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A care sector under pressure

07/07/2016 minute read Ric Thompson

As we live longer and with the council budgets tight, the social care system is undoubtedly a sector under pressure. In our last blog, we introduced some of the main issues facing the care sector in the UK right now and this has been reiterated in recent press coverage. Today, we launch our new white paper: Relieving Growing Pressure in the Care Sector, which you can download here. Who and why should you read this? Providers of care provision are juggling many issues which we explore in detail in the report, whilst uncovering areas that can be relieved by the effective use of technology. As a sector in the midst of transition, technology can and has in many cases reduced the administrative burden facing care providers. It allows organisations to get a step ahead in service provision, helping them compete in this challenging environment.

Taking a closer look at some of the industry pressures, we cast a critical eye over recent incidents and look at the common challenges preventing many care organisations from thriving in these tough times.

A sector needing to do more with less…

Top of the list of challenges facing care providers is how to maintain a consistently high level of care with less and less money.

The care sector - particularly residential care - has seen significant year-on-year budget reductions but the burden of care has grown compared to this time last year. Reports on the lottery of care provision, dependent on where you live, are now commonplace and fuel further concern about the viability of the sector. Only a couple of weeks ago, the Care Quality Commission produced its latest report: “A different ending: Addressing inequalities in the end of life care.” On top of these service issues are the budgetary constraints.

Rising local populations driven by ageing demographics means local providers have to make the pot go further. Figures published this month suggest the NHS’ long-term financial strategy is fatally flawed. The Chartered Institute of Public Finance and Accountancy (CIPFA) claims by 2020, the health service will face a £10 billion deficit. The reason? An inability to find £22 billion in planned efficiency savings. The possible consequences? Spiralling costs and a direct impact on the quality of care as services become more tightly ‘rationed’. This is without doubt having a knock-on effect on care provision.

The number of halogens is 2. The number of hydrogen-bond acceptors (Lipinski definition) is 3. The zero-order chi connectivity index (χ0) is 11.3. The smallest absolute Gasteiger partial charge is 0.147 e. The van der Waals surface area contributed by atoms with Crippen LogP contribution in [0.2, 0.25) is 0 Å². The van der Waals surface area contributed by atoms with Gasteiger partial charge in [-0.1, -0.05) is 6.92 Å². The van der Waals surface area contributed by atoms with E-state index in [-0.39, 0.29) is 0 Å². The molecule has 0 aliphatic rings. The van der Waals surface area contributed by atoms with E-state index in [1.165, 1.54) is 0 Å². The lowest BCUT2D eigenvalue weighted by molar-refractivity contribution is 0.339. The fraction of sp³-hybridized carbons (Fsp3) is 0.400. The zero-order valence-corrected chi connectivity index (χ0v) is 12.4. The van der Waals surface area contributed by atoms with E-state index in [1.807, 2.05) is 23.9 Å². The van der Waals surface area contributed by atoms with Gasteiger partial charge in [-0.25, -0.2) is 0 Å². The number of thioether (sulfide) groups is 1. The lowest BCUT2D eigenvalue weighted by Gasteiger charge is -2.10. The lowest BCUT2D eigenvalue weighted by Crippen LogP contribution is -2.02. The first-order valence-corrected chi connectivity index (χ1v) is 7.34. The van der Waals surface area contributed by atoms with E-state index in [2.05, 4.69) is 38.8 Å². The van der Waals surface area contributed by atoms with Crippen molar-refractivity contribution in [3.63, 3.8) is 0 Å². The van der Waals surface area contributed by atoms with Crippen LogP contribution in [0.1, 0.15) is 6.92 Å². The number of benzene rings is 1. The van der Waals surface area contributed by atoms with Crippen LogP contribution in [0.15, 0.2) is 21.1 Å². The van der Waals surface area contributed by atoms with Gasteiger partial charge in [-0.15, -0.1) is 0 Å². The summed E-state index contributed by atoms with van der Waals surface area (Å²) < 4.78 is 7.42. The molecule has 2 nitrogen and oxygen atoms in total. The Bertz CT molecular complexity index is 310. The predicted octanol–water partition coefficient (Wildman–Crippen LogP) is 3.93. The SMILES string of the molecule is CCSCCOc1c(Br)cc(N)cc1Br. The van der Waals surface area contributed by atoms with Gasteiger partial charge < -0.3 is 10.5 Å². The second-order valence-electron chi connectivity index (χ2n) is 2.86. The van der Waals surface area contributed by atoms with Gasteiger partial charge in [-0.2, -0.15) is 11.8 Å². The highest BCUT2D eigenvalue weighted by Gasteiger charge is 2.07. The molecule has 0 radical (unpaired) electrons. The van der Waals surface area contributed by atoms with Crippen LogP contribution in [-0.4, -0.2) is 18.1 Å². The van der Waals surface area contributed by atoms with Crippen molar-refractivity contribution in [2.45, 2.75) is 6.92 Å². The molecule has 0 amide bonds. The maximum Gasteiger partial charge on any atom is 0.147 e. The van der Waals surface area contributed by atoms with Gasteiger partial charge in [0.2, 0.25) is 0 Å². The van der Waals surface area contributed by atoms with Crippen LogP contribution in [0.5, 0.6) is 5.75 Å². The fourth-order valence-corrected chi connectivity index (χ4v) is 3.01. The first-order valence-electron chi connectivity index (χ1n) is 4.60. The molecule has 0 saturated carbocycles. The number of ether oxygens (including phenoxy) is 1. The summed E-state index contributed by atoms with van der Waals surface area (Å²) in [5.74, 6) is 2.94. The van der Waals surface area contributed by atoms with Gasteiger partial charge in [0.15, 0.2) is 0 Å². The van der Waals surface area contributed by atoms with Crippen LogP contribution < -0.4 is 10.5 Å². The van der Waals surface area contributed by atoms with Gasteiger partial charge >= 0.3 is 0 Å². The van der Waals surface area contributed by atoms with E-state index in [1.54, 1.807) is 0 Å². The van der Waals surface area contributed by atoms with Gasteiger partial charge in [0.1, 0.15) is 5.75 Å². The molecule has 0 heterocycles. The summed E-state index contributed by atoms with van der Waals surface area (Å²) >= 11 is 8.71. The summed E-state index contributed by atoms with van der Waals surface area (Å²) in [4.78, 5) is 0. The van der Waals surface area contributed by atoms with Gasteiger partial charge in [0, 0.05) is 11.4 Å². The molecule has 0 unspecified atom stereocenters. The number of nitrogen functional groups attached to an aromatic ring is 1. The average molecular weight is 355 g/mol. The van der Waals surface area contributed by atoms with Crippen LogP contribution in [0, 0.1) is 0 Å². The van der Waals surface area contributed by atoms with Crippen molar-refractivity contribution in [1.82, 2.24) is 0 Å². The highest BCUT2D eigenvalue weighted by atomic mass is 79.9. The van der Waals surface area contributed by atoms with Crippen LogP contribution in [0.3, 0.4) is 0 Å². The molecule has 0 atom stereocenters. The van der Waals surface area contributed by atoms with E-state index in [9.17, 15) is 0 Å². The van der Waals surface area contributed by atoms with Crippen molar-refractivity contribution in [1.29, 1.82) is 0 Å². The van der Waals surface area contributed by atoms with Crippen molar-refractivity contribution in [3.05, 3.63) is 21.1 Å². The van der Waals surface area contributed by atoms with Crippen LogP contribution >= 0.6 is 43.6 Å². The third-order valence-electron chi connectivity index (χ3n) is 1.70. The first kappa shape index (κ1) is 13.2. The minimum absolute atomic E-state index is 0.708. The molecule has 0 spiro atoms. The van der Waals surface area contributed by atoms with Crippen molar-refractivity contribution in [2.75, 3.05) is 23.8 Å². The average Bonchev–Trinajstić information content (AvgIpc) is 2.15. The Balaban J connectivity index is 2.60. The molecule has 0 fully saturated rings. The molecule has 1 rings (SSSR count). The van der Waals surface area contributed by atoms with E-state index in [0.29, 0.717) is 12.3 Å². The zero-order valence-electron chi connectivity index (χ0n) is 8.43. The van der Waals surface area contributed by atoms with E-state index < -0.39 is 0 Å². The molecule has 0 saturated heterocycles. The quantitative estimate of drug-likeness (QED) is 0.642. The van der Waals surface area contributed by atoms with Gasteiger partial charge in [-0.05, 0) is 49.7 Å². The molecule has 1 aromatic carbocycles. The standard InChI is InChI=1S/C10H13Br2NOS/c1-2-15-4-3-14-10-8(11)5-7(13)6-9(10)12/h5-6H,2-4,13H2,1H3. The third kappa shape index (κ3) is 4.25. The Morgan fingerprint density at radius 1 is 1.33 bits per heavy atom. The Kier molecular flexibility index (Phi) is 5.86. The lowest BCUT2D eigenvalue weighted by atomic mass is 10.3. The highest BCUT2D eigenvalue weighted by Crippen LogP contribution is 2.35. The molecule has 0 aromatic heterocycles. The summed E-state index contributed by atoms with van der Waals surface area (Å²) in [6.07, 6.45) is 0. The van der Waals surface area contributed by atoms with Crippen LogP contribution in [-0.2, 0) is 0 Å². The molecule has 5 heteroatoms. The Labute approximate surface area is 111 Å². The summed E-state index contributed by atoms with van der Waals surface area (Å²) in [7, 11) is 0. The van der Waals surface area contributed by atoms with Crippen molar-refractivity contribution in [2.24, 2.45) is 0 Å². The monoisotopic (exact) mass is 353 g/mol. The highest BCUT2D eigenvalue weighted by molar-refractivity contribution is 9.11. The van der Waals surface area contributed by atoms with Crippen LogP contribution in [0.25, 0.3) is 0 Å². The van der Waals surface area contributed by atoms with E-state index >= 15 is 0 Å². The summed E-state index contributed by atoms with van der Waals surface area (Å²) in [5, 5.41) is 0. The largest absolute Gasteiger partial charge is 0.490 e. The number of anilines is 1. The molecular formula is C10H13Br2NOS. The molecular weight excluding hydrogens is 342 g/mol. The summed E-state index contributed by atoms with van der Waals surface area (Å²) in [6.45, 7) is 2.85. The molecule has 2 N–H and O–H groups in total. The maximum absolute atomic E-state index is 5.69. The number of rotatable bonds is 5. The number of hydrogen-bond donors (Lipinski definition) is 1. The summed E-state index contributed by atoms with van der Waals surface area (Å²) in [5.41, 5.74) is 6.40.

This inability to find savings is true of care organisations across the spectrum and it’s not hard to see why.

Digital by Default?

On top of this are initiatives from the Government – such as Digital by Default and the Care Bill 2014. The chances are, if you’re reading this post, you’re working for a forward-looking care organisation where transformation is front of mind. Have you been able to keep up with the pace of change brought about by such legislation? For other organisations which may be further behind the curve, it’s more likely that they are not only still coming to terms with many of the policy changes of the last few years but are also finding the transition challenging and financially unmanageable.

Thirty-four government departments and 331 agency and public body websites have now been merged into one with the aim of making it easier to access local services online. This automation is great for consumers but ensuring local services integrate with central government services has been a big job for many. Universal Credit and Personal Care Budgets, for example, are administered this way which, in theory, vastly reduces postal and phone costs; but the transition is proving costly for many and not every organisation has the same level of IT expertise. Frankly, many are simply not set up to cope with the demand or the implications of managing the collection of debt – further complicated by the fragmented nature of funding.

Is your data secure and compliant?

On top of this comes the responsibility of managing data. Part of the reason for digitising and centralising many government processes was to allow central government departments to keep a tighter control over the way services are delivered, particularly after high profile failures. This makes a lot of sense but the burden of adhering to these online processes and the resulting issues around compliance has definitely impacted on care providers at all ends of the spectrum.

The Care Quality Commission’s upcoming review of data security will require all trusts to improve their data security capabilities. In a recent letter to all NHS trusts, Dame Fiona Caldicott outlined new guidelines against which every NHS organisation will be held to account; could this be rolled out to care providers? Whilst new protective measures are always welcomed, improving data security means that all staff, at all levels, within all care organisations will have to complete nationally recognised training and certification - from board director to nursing staff.

The question is, how will care providers manage the cost?

Read our white paper to see how this pressure pot is impacting care providers but on a positive note, looking at how technology is helping care organisations start to manage these challenges and how, with the right integration of processes and infrastructure, organisations can not just weather the storm but come out stronger and fitter than ever.

George Thaw, Managing Director - Health & Care, Advanced